16 Main Findings: Academy of Reading and ICT: Obstacles to Implementation Among respondents in schools not using the software, several factors emerged as reasons for not implementing: –The first factor focused on staff time, work-space and administrative issues, and computer hardware issues. –The second focused on lack of staff and student interest, along with lack of time. –The third was comprised of staff who did not know why Academy of Reading was not implemented in their school. –The fourth was comprised of staff who thought that other interventions were more effective for students who did not achieve well in literacy. A large number of these respondents answered Dont know. 8% referred to another software package they felt was more effective; 11% referred to one-on-one instruction as being more effective than computerized intervention packages.
17 Main Findings: Academy of Reading and ICT: Impediments to Implementation Teachers in schools using the software were asked about the difficulties and problems they encountered implementing the software. Items included (in order of magnitude) : –Insufficient training, –Monitoring difficulties / lack of personnel, –Network problems, –Computer hardware difficulties, –Computer software difficulties, –Lack of computer hardware (including peripherals), –Lack of staff interest, –Lack of a successful implementation plan, –Loss of student data, –Lack of student interest, –Difficulty registering students.
18 Main Findings: Academy of Reading and ICT: Impediments to Implementation When teacher responses were analyzed two main factors emerged: –Factor 1 (accounting for 43% of the variance) focused on hardware, network and software problems. Between 50% and 79% of participants reported computer related problems. –Factors 2 (accounting for an additional 14% of the unique variance) focused on problems with training, staff and student interest, supervision issues and implementation problems.
20 Discussion: Training and Professional Development Most teachers dont believe that they have sufficient training in terms of general literacy or in terms of specific interventions such as the Academy of Reading; Not all secondary school teachers feel literacy is their responsibility; In many cases, teachers and administrators agree that they could address literacy demands to a much greater extent if they received substantially more professional development – however, professional development appears to occurs infrequently. One of the major impediments to implementing the software program was reported to be limited professional development and training.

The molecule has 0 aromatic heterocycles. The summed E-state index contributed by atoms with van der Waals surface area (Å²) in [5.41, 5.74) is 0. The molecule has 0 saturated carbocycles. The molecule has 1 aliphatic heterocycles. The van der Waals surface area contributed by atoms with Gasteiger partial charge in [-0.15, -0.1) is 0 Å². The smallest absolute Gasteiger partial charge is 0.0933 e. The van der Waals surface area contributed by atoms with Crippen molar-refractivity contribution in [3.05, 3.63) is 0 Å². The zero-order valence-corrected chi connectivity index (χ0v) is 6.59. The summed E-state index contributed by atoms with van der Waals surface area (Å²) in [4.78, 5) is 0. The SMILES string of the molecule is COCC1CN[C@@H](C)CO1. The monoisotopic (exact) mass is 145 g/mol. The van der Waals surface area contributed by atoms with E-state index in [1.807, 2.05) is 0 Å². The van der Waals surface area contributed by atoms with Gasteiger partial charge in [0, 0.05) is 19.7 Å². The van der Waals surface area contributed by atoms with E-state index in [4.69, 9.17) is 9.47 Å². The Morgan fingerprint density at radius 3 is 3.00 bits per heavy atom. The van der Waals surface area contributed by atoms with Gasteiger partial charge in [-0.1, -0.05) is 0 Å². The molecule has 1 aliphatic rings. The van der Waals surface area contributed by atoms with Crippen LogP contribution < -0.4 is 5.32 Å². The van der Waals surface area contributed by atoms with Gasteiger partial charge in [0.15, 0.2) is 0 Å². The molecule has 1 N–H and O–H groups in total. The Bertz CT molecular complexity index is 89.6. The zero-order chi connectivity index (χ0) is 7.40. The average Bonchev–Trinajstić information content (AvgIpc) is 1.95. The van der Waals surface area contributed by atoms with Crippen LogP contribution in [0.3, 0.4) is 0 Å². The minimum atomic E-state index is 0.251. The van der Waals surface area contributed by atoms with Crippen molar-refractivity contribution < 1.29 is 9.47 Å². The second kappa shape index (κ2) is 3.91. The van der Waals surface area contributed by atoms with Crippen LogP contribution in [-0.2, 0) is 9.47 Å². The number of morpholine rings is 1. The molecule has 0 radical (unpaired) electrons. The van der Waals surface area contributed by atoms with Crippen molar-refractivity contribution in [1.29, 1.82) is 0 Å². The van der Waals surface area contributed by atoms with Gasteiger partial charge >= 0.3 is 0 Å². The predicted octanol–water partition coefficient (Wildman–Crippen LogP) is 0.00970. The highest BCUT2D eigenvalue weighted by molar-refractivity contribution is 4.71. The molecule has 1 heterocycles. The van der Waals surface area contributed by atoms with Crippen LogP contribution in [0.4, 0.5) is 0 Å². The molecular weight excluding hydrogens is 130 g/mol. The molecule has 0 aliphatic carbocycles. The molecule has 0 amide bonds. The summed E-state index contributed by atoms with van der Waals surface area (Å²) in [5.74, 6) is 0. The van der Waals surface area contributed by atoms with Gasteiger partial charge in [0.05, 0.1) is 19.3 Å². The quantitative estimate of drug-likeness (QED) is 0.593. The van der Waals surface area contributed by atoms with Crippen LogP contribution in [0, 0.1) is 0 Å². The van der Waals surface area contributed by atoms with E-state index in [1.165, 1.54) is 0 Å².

21 Discussion: Challenges to Implementation In schools using the intervention software, the greatest challenge to implementation was hardware, network, and software difficulties. Respondents from these schools reported a variety of training, time, and staff/students issues impeding implementation. In schools not using the software intervention, the main reasons reported for not using the software included staff time, administrative and hardware issues. In addition, respondents identified lack of staff (and student) interest, as well as a lack of time within the school day timetable as reasons for not using the software. These findings are in line with more general ICT implementation research (Trotter, 1999).
22 Discussion: Challenges to Implementation McKenzie (2000) emphasizes that teachers would make better use of ICT in their classrooms if they saw reliable evidence that it is beneficial. In the current study, teachers and department heads are consistently unsure whether computer-based interventions are superior to non- computer-based interventions. As well, the respondents appear to be unsure whether the specific intervention, the Academy of Reading, is effective in addressing literacy concerns. This uncertainty about the efficacy of the Academy of Reading and other computer-based interventions may underlie some of the hesitancy of teachers to implement the software program.
23 Discussion: Attitudes of Administrators and Teachers Results from the study indicate substantial differences in attitudes between administrators (principals and vice- principals) and teachers. Large differences appeared in: –Attitudes toward the efficacy of computer-based literacy interventions (as opposed to non-computer-based interventions), –Attitudes toward the effectiveness of the Academy of Reading software package to improve reading levels. Further research is needed to explore these differences in attitudes toward ICT in the classroom.
25 Conclusion: Current research indicates that more general computer/ICT concerns tend to be the greatest impediments to implementation of computer- based literacy interventions. This study confirms that ICT/computer concerns were perceived by teachers as being central reasons for not implementing. However, more general literacy attitudes and training must also be considered when assessing the use of literacy intervention software. Future research is required to determine which of these factors is most salient with respect to implementation of computer-based literacy intervention software.